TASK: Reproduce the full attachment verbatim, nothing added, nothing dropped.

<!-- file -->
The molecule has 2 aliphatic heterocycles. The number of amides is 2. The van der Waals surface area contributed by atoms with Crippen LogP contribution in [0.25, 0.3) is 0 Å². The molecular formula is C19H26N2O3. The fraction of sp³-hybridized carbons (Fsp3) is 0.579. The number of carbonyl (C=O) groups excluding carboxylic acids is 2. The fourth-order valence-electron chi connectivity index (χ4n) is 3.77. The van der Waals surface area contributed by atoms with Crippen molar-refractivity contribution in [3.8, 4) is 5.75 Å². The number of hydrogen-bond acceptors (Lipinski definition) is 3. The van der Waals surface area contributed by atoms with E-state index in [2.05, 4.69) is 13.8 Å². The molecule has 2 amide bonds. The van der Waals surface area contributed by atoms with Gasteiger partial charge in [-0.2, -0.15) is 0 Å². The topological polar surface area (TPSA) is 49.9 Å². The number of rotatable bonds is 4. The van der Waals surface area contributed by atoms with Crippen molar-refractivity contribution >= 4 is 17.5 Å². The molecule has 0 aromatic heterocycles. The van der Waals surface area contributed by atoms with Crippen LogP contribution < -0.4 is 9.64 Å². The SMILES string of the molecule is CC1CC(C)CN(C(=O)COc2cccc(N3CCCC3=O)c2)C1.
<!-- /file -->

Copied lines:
The molecule has 2 aliphatic heterocycles. The number of amides is 2. The van der Waals surface area contributed by atoms with Crippen LogP contribution in [0.25, 0.3) is 0 Å². The molecular formula is C19H26N2O3. The fraction of sp³-hybridized carbons (Fsp3) is 0.579. The number of carbonyl (C=O) groups excluding carboxylic acids is 2. The fourth-order valence-electron chi connectivity index (χ4n) is 3.77. The van der Waals surface area contributed by atoms with Crippen molar-refractivity contribution in [3.8, 4) is 5.75 Å². The number of hydrogen-bond acceptors (Lipinski definition) is 3. The van der Waals surface area contributed by atoms with E-state index in [2.05, 4.69) is 13.8 Å². The molecule has 2 amide bonds. The van der Waals surface area contributed by atoms with Gasteiger partial charge in [-0.2, -0.15) is 0 Å². The topological polar surface area (TPSA) is 49.9 Å². The number of rotatable bonds is 4. The van der Waals surface area contributed by atoms with Crippen molar-refractivity contribution >= 4 is 17.5 Å². The molecule has 0 aromatic heterocycles. The van der Waals surface area contributed by atoms with Crippen LogP contribution < -0.4 is 9.64 Å². The SMILES string of the molecule is CC1CC(C)CN(C(=O)COc2cccc(N3CCCC3=O)c2)C1.